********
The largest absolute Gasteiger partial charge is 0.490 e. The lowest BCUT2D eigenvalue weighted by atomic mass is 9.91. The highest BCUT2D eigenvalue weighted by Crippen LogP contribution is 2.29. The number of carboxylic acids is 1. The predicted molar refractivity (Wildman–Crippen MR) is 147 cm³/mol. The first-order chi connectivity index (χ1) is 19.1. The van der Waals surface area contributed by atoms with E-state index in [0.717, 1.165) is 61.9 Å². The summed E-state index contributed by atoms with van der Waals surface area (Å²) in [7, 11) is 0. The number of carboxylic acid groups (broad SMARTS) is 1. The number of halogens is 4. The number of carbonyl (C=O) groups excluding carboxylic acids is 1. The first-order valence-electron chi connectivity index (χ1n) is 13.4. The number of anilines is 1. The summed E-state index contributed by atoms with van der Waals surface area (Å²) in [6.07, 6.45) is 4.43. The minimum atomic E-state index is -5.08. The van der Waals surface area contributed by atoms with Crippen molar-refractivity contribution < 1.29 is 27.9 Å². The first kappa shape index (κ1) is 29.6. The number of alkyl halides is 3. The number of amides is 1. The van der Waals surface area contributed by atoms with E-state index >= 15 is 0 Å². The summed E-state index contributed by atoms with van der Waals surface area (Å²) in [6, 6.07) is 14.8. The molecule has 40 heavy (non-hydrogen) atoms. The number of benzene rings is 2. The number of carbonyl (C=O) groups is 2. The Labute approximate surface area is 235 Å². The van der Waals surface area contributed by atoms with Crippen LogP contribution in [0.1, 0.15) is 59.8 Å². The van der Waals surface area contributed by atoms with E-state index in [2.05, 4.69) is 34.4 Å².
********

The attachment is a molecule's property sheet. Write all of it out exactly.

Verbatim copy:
The largest absolute Gasteiger partial charge is 0.490 e. The lowest BCUT2D eigenvalue weighted by atomic mass is 9.91. The highest BCUT2D eigenvalue weighted by Crippen LogP contribution is 2.29. The number of carboxylic acids is 1. The predicted molar refractivity (Wildman–Crippen MR) is 147 cm³/mol. The first-order chi connectivity index (χ1) is 19.1. The van der Waals surface area contributed by atoms with E-state index in [0.717, 1.165) is 61.9 Å². The summed E-state index contributed by atoms with van der Waals surface area (Å²) in [7, 11) is 0. The number of carboxylic acid groups (broad SMARTS) is 1. The number of halogens is 4. The number of carbonyl (C=O) groups excluding carboxylic acids is 1. The first-order valence-electron chi connectivity index (χ1n) is 13.4. The number of anilines is 1. The summed E-state index contributed by atoms with van der Waals surface area (Å²) in [6.07, 6.45) is 4.43. The minimum atomic E-state index is -5.08. The van der Waals surface area contributed by atoms with Crippen molar-refractivity contribution < 1.29 is 27.9 Å². The first kappa shape index (κ1) is 29.6. The number of alkyl halides is 3. The number of amides is 1. The van der Waals surface area contributed by atoms with E-state index >= 15 is 0 Å². The summed E-state index contributed by atoms with van der Waals surface area (Å²) in [6, 6.07) is 14.8. The molecule has 40 heavy (non-hydrogen) atoms. The number of benzene rings is 2. The number of carbonyl (C=O) groups is 2. The Labute approximate surface area is 235 Å². The van der Waals surface area contributed by atoms with Crippen LogP contribution in [0.1, 0.15) is 59.8 Å². The van der Waals surface area contributed by atoms with E-state index in [2.05, 4.69) is 34.4 Å².